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      Lee Brice in Kansas City

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      July 12, 2018

      Thursday   7:00 PM

      50 East 13th Street
      Kansas City, Missouri 64106

      Lee Brice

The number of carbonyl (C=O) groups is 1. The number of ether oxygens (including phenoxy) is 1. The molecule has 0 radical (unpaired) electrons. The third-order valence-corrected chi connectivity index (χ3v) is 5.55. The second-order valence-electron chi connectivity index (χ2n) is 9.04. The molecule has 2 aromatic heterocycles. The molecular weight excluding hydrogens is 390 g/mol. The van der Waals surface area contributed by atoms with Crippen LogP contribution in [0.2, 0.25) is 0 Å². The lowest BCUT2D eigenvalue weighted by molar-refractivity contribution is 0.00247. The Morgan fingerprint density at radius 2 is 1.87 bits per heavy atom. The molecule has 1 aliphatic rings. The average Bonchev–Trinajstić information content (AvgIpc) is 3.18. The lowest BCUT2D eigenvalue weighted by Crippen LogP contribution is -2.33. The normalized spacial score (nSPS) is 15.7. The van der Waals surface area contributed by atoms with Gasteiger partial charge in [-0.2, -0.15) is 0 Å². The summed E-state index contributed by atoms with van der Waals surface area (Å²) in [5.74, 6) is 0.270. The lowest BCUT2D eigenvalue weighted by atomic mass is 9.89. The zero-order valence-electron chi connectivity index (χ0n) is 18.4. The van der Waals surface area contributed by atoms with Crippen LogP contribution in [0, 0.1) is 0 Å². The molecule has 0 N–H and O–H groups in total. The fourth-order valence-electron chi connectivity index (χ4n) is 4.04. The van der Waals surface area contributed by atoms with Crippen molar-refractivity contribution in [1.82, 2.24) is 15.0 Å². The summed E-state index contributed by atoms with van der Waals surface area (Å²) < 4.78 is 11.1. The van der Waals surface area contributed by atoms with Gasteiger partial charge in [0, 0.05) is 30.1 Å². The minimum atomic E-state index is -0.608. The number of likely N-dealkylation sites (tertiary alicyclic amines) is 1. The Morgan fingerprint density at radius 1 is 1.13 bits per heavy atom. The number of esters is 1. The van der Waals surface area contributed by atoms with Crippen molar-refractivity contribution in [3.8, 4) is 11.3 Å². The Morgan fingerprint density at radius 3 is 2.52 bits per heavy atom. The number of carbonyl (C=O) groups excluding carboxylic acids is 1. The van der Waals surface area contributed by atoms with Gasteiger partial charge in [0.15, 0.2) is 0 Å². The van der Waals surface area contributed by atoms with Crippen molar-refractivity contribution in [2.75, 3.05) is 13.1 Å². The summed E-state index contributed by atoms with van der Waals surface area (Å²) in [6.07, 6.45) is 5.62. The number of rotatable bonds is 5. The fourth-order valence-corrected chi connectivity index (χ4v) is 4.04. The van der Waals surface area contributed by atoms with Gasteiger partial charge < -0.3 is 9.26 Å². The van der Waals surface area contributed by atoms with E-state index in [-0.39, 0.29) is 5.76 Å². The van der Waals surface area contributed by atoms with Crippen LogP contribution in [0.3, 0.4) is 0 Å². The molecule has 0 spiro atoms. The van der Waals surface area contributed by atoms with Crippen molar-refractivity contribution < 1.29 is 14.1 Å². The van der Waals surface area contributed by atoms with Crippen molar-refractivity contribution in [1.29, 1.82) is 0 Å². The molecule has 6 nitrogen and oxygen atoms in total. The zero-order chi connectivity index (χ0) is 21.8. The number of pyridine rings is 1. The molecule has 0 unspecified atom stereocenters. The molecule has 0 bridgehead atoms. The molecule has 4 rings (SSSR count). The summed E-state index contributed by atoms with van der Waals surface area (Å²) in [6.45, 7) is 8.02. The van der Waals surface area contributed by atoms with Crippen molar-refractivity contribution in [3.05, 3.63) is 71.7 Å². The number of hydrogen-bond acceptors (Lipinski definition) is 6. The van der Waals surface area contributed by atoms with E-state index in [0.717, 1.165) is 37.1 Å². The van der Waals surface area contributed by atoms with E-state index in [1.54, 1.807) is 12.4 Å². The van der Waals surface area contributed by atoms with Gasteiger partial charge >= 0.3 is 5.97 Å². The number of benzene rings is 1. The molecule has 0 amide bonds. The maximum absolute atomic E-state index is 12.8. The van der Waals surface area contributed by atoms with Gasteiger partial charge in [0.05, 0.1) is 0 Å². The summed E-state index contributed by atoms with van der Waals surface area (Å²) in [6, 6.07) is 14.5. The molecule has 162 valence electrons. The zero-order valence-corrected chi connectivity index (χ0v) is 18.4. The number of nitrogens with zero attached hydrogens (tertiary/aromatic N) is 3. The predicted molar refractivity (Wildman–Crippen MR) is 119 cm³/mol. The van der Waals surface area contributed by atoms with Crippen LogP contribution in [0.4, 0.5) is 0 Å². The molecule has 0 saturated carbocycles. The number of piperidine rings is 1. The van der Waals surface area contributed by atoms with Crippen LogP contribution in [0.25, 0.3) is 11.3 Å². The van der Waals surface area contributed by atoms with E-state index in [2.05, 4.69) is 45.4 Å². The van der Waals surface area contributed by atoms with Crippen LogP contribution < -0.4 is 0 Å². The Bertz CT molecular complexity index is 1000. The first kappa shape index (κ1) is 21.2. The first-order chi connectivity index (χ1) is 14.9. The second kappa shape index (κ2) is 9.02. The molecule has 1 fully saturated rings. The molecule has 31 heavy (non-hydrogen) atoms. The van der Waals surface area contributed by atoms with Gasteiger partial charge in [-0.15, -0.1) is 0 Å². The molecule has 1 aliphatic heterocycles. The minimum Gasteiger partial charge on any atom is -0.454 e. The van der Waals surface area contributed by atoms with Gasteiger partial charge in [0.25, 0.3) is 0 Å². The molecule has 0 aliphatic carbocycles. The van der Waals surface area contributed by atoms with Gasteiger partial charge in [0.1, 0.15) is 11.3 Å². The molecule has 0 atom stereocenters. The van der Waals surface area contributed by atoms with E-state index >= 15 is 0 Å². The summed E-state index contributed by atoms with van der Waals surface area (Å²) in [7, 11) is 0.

Blame Aunt Henrietta. When you dig into Lee Brice, with its thick grooves, the squalling guitars, the tumbling drums, sheets of steamy B-3 organ and wide open vocals, the two time CMA/ACM/Grammy Song of the Year nominee takes listeners to church, school, home and out on a Saturday night. For a man known for raucous live shows and contemplative songs, theres a whole lot of gospel driving his fourth album.My Aunt Henrietta had the groove, he says. She could play one note, and pierce your heart. She played the piano, and when she played she was black and I didnt know it, or think about it. I was so sheltered, I didnt understand; it was just church music and it felt good! It coulda been Ray Charles, too, but it was all over her playing.Its all over Brices self-titled new record, too, which serves as a homecoming and a homing device on the essence of whats defined the man whose written hits for Garth Brooks, Tim McGraw, Jason Aldean and the Eli Young Band, who had their breakout single with Crazy Girl. Theres a newfound simplicity to tracks like the real life Songs In The Kitchen, the soul searching What Keeps Me Up At Night, the loving reality check Boy and self-recognizing I Dont Smoke, which scrapes Brices music to the bone and features guitars by Warren Haynes.Songs that are pleasing to the heart, songs where your heart hears it, and you feel something in your heart, they dont need all that stuff, Brice explains. So this album I wanted to be a real organic thing: I play 99% of the lead guitar, my bands on it and theres even a theremin, which I had to learn to play. When I started, I wanted this record to be groovy, stripped down to the message and the feel.There are no computer tricks, no artificial sounds. Even when it sounds like a computer, I promise, we figured out a way to make that sound. To me, being real was everything. I wanted to put a little piece of everything about me, everything I am on this record. No two songs are about the same things, but somehow it all hangs together.From the rising romance and deep desire of Eyes Closed to the mandolin-flecked homage to making your mark where you are They Wont Forget About Us, the Conway Twitty-esque soul slink of the sultry Rumor to the sanctified smoke of the Southern boogie and Detroit manufacture witness Dixie Highway, Brice stabs veins of country tributaries to craft a roots swelter that speaks to Americas biggest genre from, the outside in. His recipe is as straightforward as the man himself. Start with the basics: influences.My musical upbringing is so different, its hard to explain to people Ive listened to things most people never heard of, a lot of gospel quartets: Gold City, the Gaither Vocal Band. I had a few cassettes, but most of my other music was what I taped off the radio. I fell in love with Willie Nelsons The Great Divide, and I wore the tape out of Garths first record. And there was Aunt Henrietta. She made a record with my Mom, the three Lewis Sisters when they were teenagers; that stayed with her.Music it seems is genetically hard-wired into the father of three, the embodiment of that guy in the neighborhood everybody knows and loves. Its what gives The Locals its sense of enjoying the ones who are happy right where they were born and raised and captures the positive outlook in the face of adversity that tempers those facing lifes greatest challenges on the loping Have A Good Day.That same positivity infuses the Bruce Hornsby-evoking Story To Tell with a sense of how powerful every single persons narrative is. Written with Edwin McCain, who guests on the track, it taps into musics ability to transform each of us if well let it.My hero came to my garage, and we wrote two songs, he marvels. Before I came to town, I knew Edwin McCain and his music; went to his concert every year at the House of Blues. Those records, I knew by heart growing up and he has a lot of the same Southern influences. He knows those same things that matter to me, theyre in his music.Beyond what Brice was raised on, there are all the things hes learned along the way. Laughing, the great big mountain of a man admits, I grew up in Sumter, South Carolina, one of the Twenty Most Violent Places in America. Its this tiny little town, and its rough, which makes you real tough. The last thing you have to worry about is showing somebody how tough you are. For us, its working hard and doing right. I have rough edges.Rough edges, and a vulnerability that never flinches. Brice, after all, is the man who gave the world the wrenching I Drive Your Truck and faltering I Dont Dance. Fully capable of delivering on the Parking Lot Party and Drinking Class end of the spectrum, be careful how you view his brand of good timing.I know, I know, he allows, onstage you see this big burly guy stomping around, singing his guts out. You dont get that from the radio, and it doesnt add up except it does. The funny thing is the dudes are as into I Dont Dance as the girls are. I think they see me up there and they feel those things, too, but now theres a guy trying to be a guy whos being honest about this stuff.Contradictions aside, Brice is probably right. Beyond the hell-raising and church-leaning, theres a real man who works hard to support his family by driving everything about who he is and what he does into his work. It doesnt fit into music business clichs, but its the bottom line for the rugged songwriter/guitarist.Ive tried to walk a fine line between the commercial and the things that are tangible, he explains. Im on the road 200 days a year, trying to write songs when Im in town. But I also want to make a life: I have a wife, a baby, two little boys and a home. Thats important to me. So when Im home, I work harder and dig deeper into living. You know, you have to live so you have something to work from and write about.Its not defensive, nor is it aggressive. Like much of whats on his 15-song self-titled project, Lee Brice has dropped all machinations that arent real for the Southern Baptist kid who penned the first song to debut at #1 on Billboards Country Singles chart (Brooks More Than A Memory), broken Eddy Arnolds longest charting single record (56 weeks with his #3 Love You Like Crazy) and helped the Eli Young Band onto their first nomination streak, while winning Song of the Year at the Academy of Country Music Awards (Crazy Girl). Diversity is a piece of who he is, and those fragments yield something singular in the former Clemson football player.Believability has so much to do with the production, he says. This time, I didnt want the tricks and the wall of sound; I figured the stripped back, organic nature would be what held the album together. I wanted heart-to-heart communication whether it was family-inspired, small town or romance with nothing in between. So I didnt sing a lot of vocal takes, and we sometimes strip things down to just a guitar. Theres nowhere to hide, and a whole lot of music.For a man who wrote 60 songs and kept 15, thats a lot of music to turn people on with. But its also a compelling sampler of who he is and where he comes from. Whether drawing on Brian McKnight, Phil Driskell or Tupac, as well as vintage Hank Jr. and Alabama, it is the South that permeates his take on 21st century country music.Theres a lot of blues from the Mississippi River down from Memphis and all the way up to Chicago, he begins. South Carolina and the Southeast have their own thing, with Sister Hazel, Hootie & the Blowfish, the Allman Brothers, Tom Petty beyond all the church music I was raised with. Theres a whole sound from round here, and it runs through everything.To me, if I want people to know who I am and understand my music, this is the place to start. Its all here, if you just close your eyes and listen. My values as a man, trying to be honest about my doubts and my faith, the music that turns me on and the way I think songs can bring a whole lot of real life to people.